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More on the BlackBerry Saga

For many, it was easy to take the side of Research in Motion in its patent dispute with NTP over wireless messaging technology in the former's BlackBerry handheld platform. In part, we figure that's because we never got to hear from the patent holder, Tom Campana, when things really started to heat up around Washington. Campana, a bonafide inventor and engineer (he had about 50 patents to his name), died of cancer in June 2004. This was after RIM was found to have infringed on NTP's patents and just as RIM had launched its appeal.

But sitting across a conference table from Daniel Mendez, co-founder of Visto Corp., which now has its own patent lawsuit against RIM, it's hard to dismiss his company's claims as those of a frustrated, wireless messaging also-ran.

A quick bit of level-setting first: Both NTP and Visto are patent lawsuit winners. Before RIM settled with NTP for more than $600 million, the judgment was that RIM had, indeed, infringed on the patents in question. And last month, Visto won a judgment against a company called Seven Networks for violating its patents. Bolstered by the win, Visto turned on RIM, as it has Microsoft and Good Technology.

When Mendez describes the early years, working on the technology in a garage, neglecting his family (and this doesn't make him or any other inventor unique), we're better able to understand why anyone who's convinced he or she came up with something special would want to ensure other companies respect and honor that innovation.

When Mendez describes the due diligence he and Visto have gone through as they picked their way through the legal/patent system--digging up documents, having them analyzed--we realize lawsuits like this are anything but frivolous. They are time and money pits. Mendez says he's sought as much feedback from the system itself, including the Patent and Trademark Office, as possible before proceeding because frankly, the startup company can't afford to be frivolous. ("If we have invalid patents, we want to know ahead of time.")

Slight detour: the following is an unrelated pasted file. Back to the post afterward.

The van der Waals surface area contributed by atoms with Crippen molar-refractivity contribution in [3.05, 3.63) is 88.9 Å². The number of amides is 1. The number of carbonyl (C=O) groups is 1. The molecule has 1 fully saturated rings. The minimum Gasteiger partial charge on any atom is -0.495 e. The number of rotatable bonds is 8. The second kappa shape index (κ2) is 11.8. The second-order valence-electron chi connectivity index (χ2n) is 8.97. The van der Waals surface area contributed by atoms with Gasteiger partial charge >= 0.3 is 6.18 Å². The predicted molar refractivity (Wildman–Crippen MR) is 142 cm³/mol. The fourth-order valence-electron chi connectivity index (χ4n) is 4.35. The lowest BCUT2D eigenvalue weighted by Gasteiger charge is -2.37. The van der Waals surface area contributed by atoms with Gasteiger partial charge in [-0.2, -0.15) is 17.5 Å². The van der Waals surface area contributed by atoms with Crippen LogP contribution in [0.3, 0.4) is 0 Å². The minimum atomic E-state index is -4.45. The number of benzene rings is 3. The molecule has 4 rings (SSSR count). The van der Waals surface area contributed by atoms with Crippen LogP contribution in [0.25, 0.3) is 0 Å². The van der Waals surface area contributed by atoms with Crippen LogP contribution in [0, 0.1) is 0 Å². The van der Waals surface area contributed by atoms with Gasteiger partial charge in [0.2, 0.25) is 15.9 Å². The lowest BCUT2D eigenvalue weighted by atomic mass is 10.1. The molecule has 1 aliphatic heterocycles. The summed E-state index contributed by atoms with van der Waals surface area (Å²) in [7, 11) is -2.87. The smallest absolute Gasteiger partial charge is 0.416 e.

Could he be spinning us? Yes. But we doubt it. Wireless messaging is still fairly nascent, yet it's already proven itself invaluable. Who came up with what and when is not easy to figure out. When asked what he thought of NTP's patents (which are very different from Visto's), Mendez says what others have told us: It's sort of hard to understand what's there.

Ultimately, despite its early victory and what Mendez characterizes as PTO's affirmation of its patents, Visto probably faces an uphill battle against RIM in the court of popular opinion.

For one thing, Visto doesn't do a lot of U.S. business. Its technology is more prominent in Europe and Asia. For another thing, enterprises don't actually buy from Visto. Wireless carriers such as Vodafone and Sprint Nextel resell its messaging platform. Moreover, carriers rebrand the Visto technology, and because there's no Visto client software (it integrates with existing handheld software), organizations actually using it might not know they are.

NTP suffered a perception problem because its patents didn't lead to marketable products. Visto has products, but many won't know they exist.

Regardless, as lawsuits wend their way through the system, it's important that agencies not necessarily take sides, but that they continue to examine wireless technology for its potential benefits--favorite platform aside. We're still at the beginning here.

Posted by Brad Grimes

Posted by Brad Grimes, Joab Jackson on Jun 08, 2006 at 9:39 AM


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